Inline editing with Jquery, Jeditable and django

…and two come along at once

In attempting to keep my current project easy to use and pleasingly contemporary, I decided to get javascripty on the user dashboard by enabling editing in place, like all the best Web 2.x sites *cough*.

Inline editing is where a user can change aspects of a page by clicking on the data to be changed, editing in a form object and sending the changed data back to the server. As I have been using Jquery for most of my UI needs, I looked for a solution that used it and found jeditable, a plugin that does exactly what I want it to do, but doesn’t seem to have been documented for django as yet, so here’s a first crack at making it work.

My user dashboard is pretty straighforward from a django perspective and uses the standard AUTH_PROFILE module. It may have to inherit some additional models shortly but in the spirit of keeping it simple, I use django.contrib.auth and a user profile model called UserProfile.

Jeditable is simple enough in a Jquery kind of way: enclose the data that you want to be edited in a div with a class identifier and specify a URL that will process the edited data in the editable function.The demo code is all PHP, but it’s simple enough to translate that to django:

$(document).ready(function() {
     $('.edit').editable('/users/dashboard/edit/{{ user.username }}/', {
     	style: 'display: inline'

My URL pattern is fairly easy to work out from that:

(r'^dashboard/edit/(?P<username>\w+)/$', 'edit_dashboard'),

In order to make it generic as possible, there should be one function for the editable area and one django view. This is the science bit. Jeditable sends a POST request which by default is formed thusly:


This isn’t explained that well on the Jeditable page in my opinion, but the author is Finnish so we’ll let him off. What it means is that the name of the div class is sent a value pair with ‘id’ and the edited data is sent as ‘value’. This is modifiable but it’s as good a default as any to use.

In keeping with django’s MVC structure, set the div element name (‘id’) to be the same as the associated model field. There’s probably a more dynamic way of doing this, such as defining the div element as the field name from the dictionary created by the view, but creating it by hand will be fine. Each div element therefore looks something like this:

<div class="edit" id="first_name">{{ user_obj.user.first_name }}</div>

Pass the field and its value to the view using request.POST.get():

            field = request.POST.get('id', '')
            value = request.POST.get('value', '')

This is where I got a bit stuck for a while. I have the field and I have the value, how do I pass them to the object to be saved? The answer was found in this post by James Bennett. A model, or object derived from a model has an API that calls all sorts of useful information about your model, and, more to the point can be invoked to modify that information in a generic way. The _meta functions are part of django’s internals, and as a comment in the post points out, might be subject to change, but we don’t need to the _meta functions, as the API call that we’re interested in, __setattr__ is also exposed directly to the model or object, so the field and value can be passed to the database like this:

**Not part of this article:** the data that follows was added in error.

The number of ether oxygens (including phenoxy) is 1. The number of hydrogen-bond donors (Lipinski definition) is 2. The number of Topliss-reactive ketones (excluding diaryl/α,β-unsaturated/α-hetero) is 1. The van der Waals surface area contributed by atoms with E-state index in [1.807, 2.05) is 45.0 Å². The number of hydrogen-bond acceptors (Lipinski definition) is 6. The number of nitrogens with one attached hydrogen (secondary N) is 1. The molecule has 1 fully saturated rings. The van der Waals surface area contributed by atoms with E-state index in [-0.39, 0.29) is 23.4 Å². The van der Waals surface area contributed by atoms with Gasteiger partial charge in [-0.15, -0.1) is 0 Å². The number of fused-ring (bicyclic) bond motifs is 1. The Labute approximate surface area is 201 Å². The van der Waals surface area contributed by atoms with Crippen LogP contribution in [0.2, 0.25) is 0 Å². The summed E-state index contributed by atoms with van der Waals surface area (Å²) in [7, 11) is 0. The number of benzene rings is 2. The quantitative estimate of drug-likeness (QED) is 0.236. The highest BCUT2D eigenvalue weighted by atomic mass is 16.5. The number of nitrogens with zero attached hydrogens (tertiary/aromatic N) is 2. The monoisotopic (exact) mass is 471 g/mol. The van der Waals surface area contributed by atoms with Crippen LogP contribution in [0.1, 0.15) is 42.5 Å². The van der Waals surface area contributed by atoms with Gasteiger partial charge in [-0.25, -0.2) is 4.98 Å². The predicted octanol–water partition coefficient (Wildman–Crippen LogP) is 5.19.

user_obj.__setattr__(field, value)

and can be saved with a simple save() method. Try it in a shell.

UPDATE: this doesn’t work with the User.first_name and User.last_name fields. They can be accessed using

user_obj.user.__setattr__(field, value)

and saved with The first_name and last_name field in auth seem to be largely deprecated and so might be better off in UserProfile: it certainly saves a couple of lines of code.

Jeditable expects a response, which a PHP author would roll themselves. Fortunately, django has HttpResponse. I return the value variable, which is displayed as the edited data. The stored data will not be shown until the page is fully reloaded.

This example is pretty primitive really, and there are things that seem to be able to be improved. The database query is a simple user.get_profile() call but this request gets made for every item that is changed, which seems inefficient. It seems there should be something a bit more asynchronous about it , possibly using JSON or XML and making a periodic save rather than a query for every item. A bit of processing power could be saved if we checked if the data had changed before saving it. However, at the moment I’m a programmer with a deadline 😉


One response to “Inline editing with Jquery, Jeditable and django

  1. Hey dude, you might be interested in toggleEdit ( It’s like jeditable but i think it’s a better fit for django because it gives you total control over the forming of the post request e.g. you go form.serialize() on the parent form then in the django view you can just parse it like a normal form. Also you call it on inputs which is good because django has ModelForms and it’s easy to generate inputs.

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